In the cases reported here, the boards decided not to admit facts, evidence and requests already not admitted at first instance.
In T 584/09 of 10 June 2013 date: 2013-06-10, the board found that the opposition division had given sufficient reasons for its exercise of discretion and applied the correct criteria. Citing T 640/91, it held that it was not for it to review whether, as the appellant had argued, the opposition division might have been mistaken as to the relevance of the documents in question. In T 1643/11 the board was not convinced that the opposition division had exercised its discretion in an unreasonable way or according to the wrong principles, nor did it consider that that exercise was based on a manifestly wrong technical assumption. For these reasons the board confirmed the division's decision not to admit D9 and D13 into the proceedings.
In T 182/12, the appellant had requested in its statement of grounds of appeal that its patent be maintained on the basis of a request identical to an auxiliary request that the opposition division had refused to admit. Its failure to file it earlier had been at least partly a procedural tactic and in any event not justified by an unexpected turn of events. The board therefore saw no reason to overrule the opposition division's exercise of discretion and concluded that, since it too could not admit the appellant's sole request, the appeal had to be dismissed.
In T 1882/13, the opposition division had refused to admit a document on the ground that it was irrelevant. Finding that to be the right criterion for deciding whether to admit late-filed documents in opposition proceedings and that the division had not applied it unreasonably or arbitrarily, the board upheld its decision.
In T 2576/12, the board could see no good reason to exercise its own discretion under Art. 12(4) RPBA 2007 differently from the opposition division and similarly refused to admit the two documents at issue.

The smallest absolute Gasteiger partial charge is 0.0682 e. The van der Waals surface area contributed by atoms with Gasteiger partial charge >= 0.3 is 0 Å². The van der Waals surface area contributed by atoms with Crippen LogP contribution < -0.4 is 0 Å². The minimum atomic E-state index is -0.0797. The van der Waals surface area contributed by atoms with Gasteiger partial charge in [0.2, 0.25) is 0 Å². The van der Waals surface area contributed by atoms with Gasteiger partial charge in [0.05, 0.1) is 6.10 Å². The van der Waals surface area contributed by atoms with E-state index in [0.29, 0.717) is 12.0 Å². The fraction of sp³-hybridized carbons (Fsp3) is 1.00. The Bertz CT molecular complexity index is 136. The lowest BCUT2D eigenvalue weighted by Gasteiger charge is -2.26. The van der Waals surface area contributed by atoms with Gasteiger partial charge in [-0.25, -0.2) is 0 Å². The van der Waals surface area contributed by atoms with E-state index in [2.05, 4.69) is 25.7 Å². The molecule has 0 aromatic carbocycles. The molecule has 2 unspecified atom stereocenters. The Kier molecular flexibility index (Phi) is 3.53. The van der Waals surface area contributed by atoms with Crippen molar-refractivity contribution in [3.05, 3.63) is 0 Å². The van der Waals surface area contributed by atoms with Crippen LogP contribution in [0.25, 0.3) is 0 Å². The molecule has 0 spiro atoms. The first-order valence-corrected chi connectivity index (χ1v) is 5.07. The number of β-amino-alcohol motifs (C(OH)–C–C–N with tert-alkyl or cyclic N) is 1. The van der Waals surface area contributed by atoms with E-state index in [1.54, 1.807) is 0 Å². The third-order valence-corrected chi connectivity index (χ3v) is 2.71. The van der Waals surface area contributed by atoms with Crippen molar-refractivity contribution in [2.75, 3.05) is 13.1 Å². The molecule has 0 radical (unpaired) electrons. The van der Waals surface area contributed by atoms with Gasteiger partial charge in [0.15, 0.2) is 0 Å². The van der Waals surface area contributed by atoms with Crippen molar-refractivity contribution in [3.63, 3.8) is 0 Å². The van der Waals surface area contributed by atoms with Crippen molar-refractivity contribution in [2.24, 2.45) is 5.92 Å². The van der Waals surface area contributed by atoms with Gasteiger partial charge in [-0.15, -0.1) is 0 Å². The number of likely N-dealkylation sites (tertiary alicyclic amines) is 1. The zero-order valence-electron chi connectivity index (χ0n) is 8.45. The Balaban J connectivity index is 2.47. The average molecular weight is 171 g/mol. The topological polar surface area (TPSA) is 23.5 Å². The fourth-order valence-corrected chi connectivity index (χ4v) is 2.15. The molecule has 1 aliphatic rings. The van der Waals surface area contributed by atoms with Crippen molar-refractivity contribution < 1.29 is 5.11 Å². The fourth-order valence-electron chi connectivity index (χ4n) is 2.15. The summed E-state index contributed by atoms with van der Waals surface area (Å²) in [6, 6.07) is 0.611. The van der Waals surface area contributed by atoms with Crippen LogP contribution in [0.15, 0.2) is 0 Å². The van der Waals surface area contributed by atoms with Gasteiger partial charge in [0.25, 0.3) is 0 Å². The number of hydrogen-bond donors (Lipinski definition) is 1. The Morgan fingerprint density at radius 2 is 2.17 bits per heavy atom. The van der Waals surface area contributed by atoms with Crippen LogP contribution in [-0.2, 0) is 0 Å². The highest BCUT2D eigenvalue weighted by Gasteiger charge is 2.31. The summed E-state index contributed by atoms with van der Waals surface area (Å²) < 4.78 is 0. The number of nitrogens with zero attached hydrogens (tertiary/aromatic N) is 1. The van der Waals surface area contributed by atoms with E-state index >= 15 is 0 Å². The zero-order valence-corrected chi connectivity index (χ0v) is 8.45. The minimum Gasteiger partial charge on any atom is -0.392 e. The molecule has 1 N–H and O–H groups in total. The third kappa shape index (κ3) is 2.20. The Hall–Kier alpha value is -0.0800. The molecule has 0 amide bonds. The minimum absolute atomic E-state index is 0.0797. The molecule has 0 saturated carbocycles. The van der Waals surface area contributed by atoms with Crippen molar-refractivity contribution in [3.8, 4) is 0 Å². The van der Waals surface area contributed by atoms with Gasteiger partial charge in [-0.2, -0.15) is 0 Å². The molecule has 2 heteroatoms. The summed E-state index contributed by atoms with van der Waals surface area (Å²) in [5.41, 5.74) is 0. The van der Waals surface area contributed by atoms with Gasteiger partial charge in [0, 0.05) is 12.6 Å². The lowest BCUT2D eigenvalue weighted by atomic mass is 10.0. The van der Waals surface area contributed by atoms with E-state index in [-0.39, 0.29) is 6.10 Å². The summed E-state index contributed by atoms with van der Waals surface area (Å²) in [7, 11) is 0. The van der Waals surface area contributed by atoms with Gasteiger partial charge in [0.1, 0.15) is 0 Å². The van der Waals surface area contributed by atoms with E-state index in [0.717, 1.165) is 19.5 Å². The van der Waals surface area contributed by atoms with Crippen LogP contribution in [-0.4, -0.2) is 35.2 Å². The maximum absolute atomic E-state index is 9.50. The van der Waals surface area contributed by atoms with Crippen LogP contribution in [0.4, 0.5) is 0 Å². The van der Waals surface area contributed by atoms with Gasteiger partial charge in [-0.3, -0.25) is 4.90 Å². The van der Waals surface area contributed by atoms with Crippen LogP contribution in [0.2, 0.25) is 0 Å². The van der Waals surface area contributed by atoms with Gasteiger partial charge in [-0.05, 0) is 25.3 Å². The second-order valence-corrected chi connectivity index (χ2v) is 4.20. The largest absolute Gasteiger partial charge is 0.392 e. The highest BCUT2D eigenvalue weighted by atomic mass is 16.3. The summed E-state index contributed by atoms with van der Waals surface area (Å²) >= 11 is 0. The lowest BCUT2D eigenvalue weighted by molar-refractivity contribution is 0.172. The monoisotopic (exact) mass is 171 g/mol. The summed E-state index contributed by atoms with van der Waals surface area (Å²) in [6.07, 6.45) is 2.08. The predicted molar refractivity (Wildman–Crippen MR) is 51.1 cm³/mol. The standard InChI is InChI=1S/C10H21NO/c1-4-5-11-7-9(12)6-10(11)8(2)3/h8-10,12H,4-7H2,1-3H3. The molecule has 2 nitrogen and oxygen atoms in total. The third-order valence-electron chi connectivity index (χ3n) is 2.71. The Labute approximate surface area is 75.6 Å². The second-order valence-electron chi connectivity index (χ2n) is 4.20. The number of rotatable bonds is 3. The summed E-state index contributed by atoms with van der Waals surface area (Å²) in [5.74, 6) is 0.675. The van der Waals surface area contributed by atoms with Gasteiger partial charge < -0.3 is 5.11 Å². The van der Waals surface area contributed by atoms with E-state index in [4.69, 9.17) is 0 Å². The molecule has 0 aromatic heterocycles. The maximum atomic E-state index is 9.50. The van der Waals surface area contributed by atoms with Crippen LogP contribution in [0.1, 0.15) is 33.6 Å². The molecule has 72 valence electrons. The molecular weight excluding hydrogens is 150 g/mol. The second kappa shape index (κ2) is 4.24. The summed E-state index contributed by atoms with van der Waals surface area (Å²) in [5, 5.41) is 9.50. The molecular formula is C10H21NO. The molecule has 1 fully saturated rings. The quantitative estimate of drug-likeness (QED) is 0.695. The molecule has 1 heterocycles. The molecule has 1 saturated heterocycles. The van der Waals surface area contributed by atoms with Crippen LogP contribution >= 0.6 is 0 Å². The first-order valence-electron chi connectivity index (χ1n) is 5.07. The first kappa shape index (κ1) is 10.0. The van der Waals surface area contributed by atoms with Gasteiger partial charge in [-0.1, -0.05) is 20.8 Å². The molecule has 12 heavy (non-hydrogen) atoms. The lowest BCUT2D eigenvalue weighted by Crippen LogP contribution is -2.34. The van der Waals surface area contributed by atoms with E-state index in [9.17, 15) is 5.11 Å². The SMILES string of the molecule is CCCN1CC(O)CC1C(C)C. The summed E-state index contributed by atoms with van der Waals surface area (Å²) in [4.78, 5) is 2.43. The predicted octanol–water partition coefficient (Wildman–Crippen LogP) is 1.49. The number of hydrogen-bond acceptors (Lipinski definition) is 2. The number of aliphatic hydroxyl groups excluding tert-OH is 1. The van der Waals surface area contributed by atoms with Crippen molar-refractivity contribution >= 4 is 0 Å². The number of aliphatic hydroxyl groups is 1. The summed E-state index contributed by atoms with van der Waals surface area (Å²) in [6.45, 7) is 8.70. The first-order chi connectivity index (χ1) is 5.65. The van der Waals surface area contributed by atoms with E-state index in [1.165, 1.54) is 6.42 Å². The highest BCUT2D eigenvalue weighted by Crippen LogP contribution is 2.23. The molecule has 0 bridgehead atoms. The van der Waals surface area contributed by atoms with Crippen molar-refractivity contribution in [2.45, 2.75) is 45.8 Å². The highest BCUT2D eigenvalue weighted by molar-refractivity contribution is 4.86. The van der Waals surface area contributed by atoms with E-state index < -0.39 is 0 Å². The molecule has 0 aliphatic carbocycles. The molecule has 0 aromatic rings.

The board in T 1467/11 observed that Art. 12(4) RPBA 2007 left the boards room for finding in specific cases that the facts were such that requests the opposition division had rightly refused to admit could nonetheless be admitted on appeal. However, it understood the review criteria laid down by the Enlarged Board in G 7/93 to mean that, where the opposition division had properly exercised its discretion in deciding not to admit amendments to a case, this was liable to result in their non-admission on appeal too unless facts justifying treating them differently could be established.
In T 241/13 the board was of the view that the opposition division had correctly exercised its discretion and therefore decided not to admit the first auxiliary request into the proceedings under Art. 12(4) RPBA 2007. See also T 902/09.
In T 447/13 the board stated that, even if the discretion to grant or refuse a request for postponement of oral proceedings was not directly derivable from the EPC (unlike the discretion referred to in G 7/93), it believed that the same principles applied. It was therefore not the task of the board to decide whether the examining division had reached the correct decision in refusing postponement, but simply to judge whether it had used its discretion in accordance with the right principles and in a reasonable manner (see e.g. T 2526/11).